U.S. Senator Roy Blunt, R-Missouri, says he’s been “very concerned” about America’s trade strategy. During the Missouri Farm Bureau Convention this week at the Lake of the Ozarks, the Republican says he’s glad the U.S. did not escalate its trade fight with China.

Senator Roy Blunt addresses the Missouri House on April 4, 2018 (file photo courtesy of Tim Bommel at House Communications)

He cites U.S. soybean exports have gone to virtually zero since the trade war began.

“Our opportunities in beef, pork, chicken and other commodity crops are not what they would be,” Blunt tells Brownfield Ag News. “At the same time, the Chinese are the worst offenders in the world of the normal understood practices of how you do business.”

He says China steals America’s technology and does not fulfill its World Trade Organization agreements. He goes on to say that China does not let U.S. companies invest in China the same way China likes to see their companies invest in other countries.

“I think if you’re going to have a trade fight, that would be the one to have,” Blunt says.

He says he hopes a Trump Administration priority will be to “clear the decks” of trading partners in Mexico, Canada, Japan, the European Union.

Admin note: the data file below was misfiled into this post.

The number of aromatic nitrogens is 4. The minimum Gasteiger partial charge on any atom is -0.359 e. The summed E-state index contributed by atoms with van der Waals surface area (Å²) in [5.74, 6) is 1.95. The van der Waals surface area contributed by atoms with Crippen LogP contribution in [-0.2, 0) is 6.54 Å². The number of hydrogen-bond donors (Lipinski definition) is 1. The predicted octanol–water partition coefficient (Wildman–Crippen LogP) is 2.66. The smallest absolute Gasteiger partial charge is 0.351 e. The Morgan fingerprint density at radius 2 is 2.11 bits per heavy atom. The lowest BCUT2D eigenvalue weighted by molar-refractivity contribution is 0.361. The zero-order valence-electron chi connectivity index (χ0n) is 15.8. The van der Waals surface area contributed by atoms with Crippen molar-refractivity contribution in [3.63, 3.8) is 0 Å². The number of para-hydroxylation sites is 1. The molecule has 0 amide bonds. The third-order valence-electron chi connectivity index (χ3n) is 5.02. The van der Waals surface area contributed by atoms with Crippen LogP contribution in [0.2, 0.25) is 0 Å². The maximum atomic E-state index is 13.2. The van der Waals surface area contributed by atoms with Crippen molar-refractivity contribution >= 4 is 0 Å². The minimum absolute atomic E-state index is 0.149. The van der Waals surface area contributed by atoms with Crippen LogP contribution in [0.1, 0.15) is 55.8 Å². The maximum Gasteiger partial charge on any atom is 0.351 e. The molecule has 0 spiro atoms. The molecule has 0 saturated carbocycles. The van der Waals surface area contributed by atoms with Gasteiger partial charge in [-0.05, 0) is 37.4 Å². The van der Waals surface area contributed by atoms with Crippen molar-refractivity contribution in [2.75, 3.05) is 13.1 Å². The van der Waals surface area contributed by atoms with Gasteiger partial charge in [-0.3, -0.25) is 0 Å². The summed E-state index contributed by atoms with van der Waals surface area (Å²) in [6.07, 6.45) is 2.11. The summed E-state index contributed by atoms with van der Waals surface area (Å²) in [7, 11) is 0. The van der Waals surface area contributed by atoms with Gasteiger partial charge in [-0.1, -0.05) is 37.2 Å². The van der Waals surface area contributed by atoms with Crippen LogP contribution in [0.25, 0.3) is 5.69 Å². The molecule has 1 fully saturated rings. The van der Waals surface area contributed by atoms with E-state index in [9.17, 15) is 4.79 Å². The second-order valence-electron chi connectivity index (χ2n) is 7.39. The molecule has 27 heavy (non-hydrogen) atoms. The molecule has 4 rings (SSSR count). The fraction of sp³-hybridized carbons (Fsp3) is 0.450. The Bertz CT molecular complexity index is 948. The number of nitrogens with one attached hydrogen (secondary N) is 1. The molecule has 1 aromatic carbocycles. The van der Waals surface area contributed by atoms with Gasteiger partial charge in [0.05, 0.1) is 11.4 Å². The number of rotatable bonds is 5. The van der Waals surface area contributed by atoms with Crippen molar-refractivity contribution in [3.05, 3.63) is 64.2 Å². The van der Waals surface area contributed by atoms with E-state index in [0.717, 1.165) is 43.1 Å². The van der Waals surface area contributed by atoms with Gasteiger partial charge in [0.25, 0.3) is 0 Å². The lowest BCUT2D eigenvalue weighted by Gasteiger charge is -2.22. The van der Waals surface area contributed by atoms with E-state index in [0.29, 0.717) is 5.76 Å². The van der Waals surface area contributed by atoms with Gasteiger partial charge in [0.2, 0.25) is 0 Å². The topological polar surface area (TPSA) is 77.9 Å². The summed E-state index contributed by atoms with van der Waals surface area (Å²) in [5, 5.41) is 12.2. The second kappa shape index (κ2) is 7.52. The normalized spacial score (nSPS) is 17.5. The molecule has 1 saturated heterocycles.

Blunt thinks getting enough Democratic support in the House is going to be “a fairly big challenge” for the new North American Free Trade Agreement often called NAFTA. Blunt goes on to say that he’s encouraged to see the deal signed between the U.S., Mexico and Canada.

One argument voiced is that the agreement does not go far enough to protect American workers from low-wage Mexican competition. The new deal does not lift the tariffs on foreign steel and aluminum.

“I wish we could have gotten this done this year,” Blunt says. “The president’s intention, which I have some concerns about, is to go ahead and give notice that the old agreement is going to end, which does put maximum pressure on people who understand the importance of this North American agreement to our whole economy. But our friends on the other side have not voted for trade deals in any significant number in a long time.”

Meanwhile, Blunt thinks the federal Farm Bill will pass in Congress this year. He says the bill does not move dramatically in a new direction, but it considers the dramatic changes made in the last Farm Bill.

“It tries to make the corrections in cotton, dairy and other areas that it became pretty obvious during that Farm Bill that we hadn’t quite anticipated as a country some of the special needs,” he says.

The compromise bill would keep food stamp benefit requirements the same, legalize hemp for ag production and expand a program for taking environmentally- sensitive land out of production for several years, among other things.

The Farm Bureau Convention wrapped up on Tuesday.

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